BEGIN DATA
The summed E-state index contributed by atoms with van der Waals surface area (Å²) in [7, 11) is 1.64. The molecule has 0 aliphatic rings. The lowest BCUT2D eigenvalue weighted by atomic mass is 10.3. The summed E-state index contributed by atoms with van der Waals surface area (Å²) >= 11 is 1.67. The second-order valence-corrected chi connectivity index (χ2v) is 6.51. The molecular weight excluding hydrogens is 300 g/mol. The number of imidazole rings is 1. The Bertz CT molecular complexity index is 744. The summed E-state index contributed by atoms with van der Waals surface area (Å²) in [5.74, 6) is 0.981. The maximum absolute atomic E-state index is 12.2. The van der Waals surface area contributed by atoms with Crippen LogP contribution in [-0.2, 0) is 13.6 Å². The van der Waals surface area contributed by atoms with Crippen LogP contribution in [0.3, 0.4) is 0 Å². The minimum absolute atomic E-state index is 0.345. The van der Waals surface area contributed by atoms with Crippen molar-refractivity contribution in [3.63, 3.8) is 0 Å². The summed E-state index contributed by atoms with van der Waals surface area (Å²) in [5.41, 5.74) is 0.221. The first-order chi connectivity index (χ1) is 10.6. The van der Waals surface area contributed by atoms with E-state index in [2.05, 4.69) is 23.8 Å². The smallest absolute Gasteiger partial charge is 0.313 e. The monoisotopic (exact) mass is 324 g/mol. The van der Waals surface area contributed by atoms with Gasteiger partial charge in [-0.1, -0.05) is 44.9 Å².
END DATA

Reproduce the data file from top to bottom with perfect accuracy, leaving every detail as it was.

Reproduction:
The summed E-state index contributed by atoms with van der Waals surface area (Å²) in [7, 11) is 1.64. The molecule has 0 aliphatic rings. The lowest BCUT2D eigenvalue weighted by atomic mass is 10.3. The summed E-state index contributed by atoms with van der Waals surface area (Å²) >= 11 is 1.67. The second-order valence-corrected chi connectivity index (χ2v) is 6.51. The molecular weight excluding hydrogens is 300 g/mol. The number of imidazole rings is 1. The Bertz CT molecular complexity index is 744. The summed E-state index contributed by atoms with van der Waals surface area (Å²) in [5.74, 6) is 0.981. The maximum absolute atomic E-state index is 12.2. The van der Waals surface area contributed by atoms with Crippen LogP contribution in [-0.2, 0) is 13.6 Å². The van der Waals surface area contributed by atoms with Crippen LogP contribution in [0.3, 0.4) is 0 Å². The minimum absolute atomic E-state index is 0.345. The van der Waals surface area contributed by atoms with Crippen molar-refractivity contribution in [3.63, 3.8) is 0 Å². The summed E-state index contributed by atoms with van der Waals surface area (Å²) in [5.41, 5.74) is 0.221. The first-order chi connectivity index (χ1) is 10.6. The van der Waals surface area contributed by atoms with E-state index in [2.05, 4.69) is 23.8 Å². The smallest absolute Gasteiger partial charge is 0.313 e. The monoisotopic (exact) mass is 324 g/mol. The van der Waals surface area contributed by atoms with Gasteiger partial charge in [-0.1, -0.05) is 44.9 Å².